Electronic Design

PLX Pushes PCI Express

PLX was busy at the show with some PCI-to-PCI Express bridging examples, such as a video-streaming system that used PLX chips. PCI Express was a hot item at the show given its use in XMC modules and switched backplanes. I took a closer look at other vendors’ boards to see what PCI Express chips were used because they tend to hawk their own boards, not the components.

PLX was showing off some of their latest chips announced at the end of the 2005, just before the Bus and Board show. These include the PEX 8518 five-port, 16-lane PCIe switch; the ExpressLane PEX 8114 PCI Express-to-PCI-X bridge; and the PEX 8311 PCI Express-to-local bus bridge.

The PEX 8518 five-port, 16-lane PCIe switch comes in a tiny 23 mm by 23 mm PBGA chip. It has non-transparent port capability and allows peer-to-peer data transfers. Each port supports two virtual channels, and can be configured to handle up to an x8 connection for a total of 16 lanes. It implements a non-blocking switch fabric.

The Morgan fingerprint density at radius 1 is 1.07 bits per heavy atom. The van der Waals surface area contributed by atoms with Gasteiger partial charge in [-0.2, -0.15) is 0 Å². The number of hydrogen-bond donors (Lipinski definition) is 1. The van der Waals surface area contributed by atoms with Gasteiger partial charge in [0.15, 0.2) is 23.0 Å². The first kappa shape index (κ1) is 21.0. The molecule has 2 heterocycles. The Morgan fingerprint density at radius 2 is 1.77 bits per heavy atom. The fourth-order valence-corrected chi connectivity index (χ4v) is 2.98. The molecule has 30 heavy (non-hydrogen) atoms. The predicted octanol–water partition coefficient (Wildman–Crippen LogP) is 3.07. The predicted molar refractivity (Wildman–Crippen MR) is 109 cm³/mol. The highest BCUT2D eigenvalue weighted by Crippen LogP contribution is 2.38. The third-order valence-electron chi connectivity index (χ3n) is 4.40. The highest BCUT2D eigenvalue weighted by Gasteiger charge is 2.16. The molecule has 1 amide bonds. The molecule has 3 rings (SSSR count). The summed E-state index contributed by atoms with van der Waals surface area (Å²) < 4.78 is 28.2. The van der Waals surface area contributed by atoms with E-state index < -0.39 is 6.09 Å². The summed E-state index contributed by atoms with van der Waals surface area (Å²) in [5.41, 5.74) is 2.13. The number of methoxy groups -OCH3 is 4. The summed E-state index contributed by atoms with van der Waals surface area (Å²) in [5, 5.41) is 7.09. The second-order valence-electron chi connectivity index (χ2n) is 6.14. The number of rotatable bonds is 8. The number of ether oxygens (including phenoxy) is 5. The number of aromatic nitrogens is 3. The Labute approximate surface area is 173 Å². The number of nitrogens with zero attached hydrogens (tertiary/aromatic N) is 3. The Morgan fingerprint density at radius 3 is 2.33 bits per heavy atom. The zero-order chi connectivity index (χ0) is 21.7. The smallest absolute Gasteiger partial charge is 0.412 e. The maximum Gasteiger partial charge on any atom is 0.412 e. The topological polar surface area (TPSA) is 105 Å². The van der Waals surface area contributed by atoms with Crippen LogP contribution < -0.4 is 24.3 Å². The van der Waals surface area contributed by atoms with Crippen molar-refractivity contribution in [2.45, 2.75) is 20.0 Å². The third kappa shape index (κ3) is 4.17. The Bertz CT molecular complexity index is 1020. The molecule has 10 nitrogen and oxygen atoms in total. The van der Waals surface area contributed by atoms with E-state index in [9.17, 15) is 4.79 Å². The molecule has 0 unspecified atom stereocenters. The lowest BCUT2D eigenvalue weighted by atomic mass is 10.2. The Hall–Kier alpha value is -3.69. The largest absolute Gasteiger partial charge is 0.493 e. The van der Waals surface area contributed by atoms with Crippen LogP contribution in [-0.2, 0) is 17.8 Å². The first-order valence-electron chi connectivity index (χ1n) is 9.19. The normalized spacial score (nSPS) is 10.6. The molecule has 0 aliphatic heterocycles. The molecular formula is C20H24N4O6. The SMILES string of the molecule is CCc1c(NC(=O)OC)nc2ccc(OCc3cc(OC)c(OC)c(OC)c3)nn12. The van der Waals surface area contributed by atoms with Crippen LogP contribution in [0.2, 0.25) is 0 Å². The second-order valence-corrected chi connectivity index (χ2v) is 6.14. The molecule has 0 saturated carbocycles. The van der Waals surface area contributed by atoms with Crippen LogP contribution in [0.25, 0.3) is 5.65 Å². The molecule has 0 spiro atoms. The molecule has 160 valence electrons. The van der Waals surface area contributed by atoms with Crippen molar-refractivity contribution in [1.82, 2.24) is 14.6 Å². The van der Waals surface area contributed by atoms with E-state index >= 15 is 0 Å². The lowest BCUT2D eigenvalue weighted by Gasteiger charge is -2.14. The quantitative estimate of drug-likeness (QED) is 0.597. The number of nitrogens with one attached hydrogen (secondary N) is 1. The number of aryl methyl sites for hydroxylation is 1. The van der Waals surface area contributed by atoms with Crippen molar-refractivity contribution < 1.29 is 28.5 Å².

The ExpressLane PEX 8114 4-lane PCI Express-to-PCI-X bridge comes in a 17 mm by 17 mm package. It draws only 2 W max. It also supports non-transparent, forward, and reverse bridging. It handles systems up to 133-MHz PCI-X.

The PEX 8311 x1-lane PCI Express-to-local bus bridge is an interesting chip that is ideal for linking to peripherals that do not have a PCI interface. It comes in a 21 mm by 21 mm PBGA chip that comes 1 W max. It includes root complex and end-point support. It handles a local bus that operates at speeds up to 66 MHz and bus widths from 8- to 32-bits. It even handles endian translation. The zero-wait-state operation handles burst rates up to 264 Mbytes/s with read-ahead and prefetch support and a maximum payload of 128 bytes. There are two DMA channels built into the chip and these can handle demand mode, and block and scatter/gather transfer modes. The 8311 has 8 mailbox registers plus a pair of doorbell registers. There are also four GPIO pins.

PLX talked to me about some new PCI Express chips, but you will have to wait to see them in the print version of Electronic Design.

Read more: Mellanox Pushes The Limit With InfiniBand

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